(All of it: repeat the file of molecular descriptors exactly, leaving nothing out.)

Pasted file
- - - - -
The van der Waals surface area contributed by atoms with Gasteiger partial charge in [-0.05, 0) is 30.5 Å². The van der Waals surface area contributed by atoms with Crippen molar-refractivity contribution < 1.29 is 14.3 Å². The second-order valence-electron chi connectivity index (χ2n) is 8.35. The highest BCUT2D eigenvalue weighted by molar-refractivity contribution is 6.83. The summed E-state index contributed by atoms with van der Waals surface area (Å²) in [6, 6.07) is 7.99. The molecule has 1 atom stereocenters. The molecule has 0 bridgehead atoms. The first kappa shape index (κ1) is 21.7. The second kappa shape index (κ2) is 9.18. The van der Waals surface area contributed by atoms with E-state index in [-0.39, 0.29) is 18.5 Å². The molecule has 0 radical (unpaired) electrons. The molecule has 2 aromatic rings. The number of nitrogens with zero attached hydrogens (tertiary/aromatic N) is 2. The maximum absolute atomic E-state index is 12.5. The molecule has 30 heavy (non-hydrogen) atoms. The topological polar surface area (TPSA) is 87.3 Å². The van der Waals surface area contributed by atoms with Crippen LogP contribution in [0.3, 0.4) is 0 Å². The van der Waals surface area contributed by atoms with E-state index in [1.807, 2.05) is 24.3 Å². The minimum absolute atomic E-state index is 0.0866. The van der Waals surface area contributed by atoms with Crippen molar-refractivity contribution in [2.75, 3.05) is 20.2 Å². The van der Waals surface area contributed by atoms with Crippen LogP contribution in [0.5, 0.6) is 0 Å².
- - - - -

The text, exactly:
The van der Waals surface area contributed by atoms with Gasteiger partial charge in [-0.05, 0) is 30.5 Å². The van der Waals surface area contributed by atoms with Crippen molar-refractivity contribution < 1.29 is 14.3 Å². The second-order valence-electron chi connectivity index (χ2n) is 8.35. The highest BCUT2D eigenvalue weighted by molar-refractivity contribution is 6.83. The summed E-state index contributed by atoms with van der Waals surface area (Å²) in [6, 6.07) is 7.99. The molecule has 1 atom stereocenters. The molecule has 0 bridgehead atoms. The first kappa shape index (κ1) is 21.7. The second kappa shape index (κ2) is 9.18. The van der Waals surface area contributed by atoms with E-state index in [-0.39, 0.29) is 18.5 Å². The molecule has 0 radical (unpaired) electrons. The molecule has 2 aromatic rings. The number of nitrogens with zero attached hydrogens (tertiary/aromatic N) is 2. The maximum absolute atomic E-state index is 12.5. The molecule has 30 heavy (non-hydrogen) atoms. The topological polar surface area (TPSA) is 87.3 Å². The van der Waals surface area contributed by atoms with Crippen LogP contribution in [0.3, 0.4) is 0 Å². The van der Waals surface area contributed by atoms with E-state index in [1.807, 2.05) is 24.3 Å². The minimum absolute atomic E-state index is 0.0866. The van der Waals surface area contributed by atoms with Crippen molar-refractivity contribution in [2.75, 3.05) is 20.2 Å². The van der Waals surface area contributed by atoms with Crippen LogP contribution in [0.5, 0.6) is 0 Å².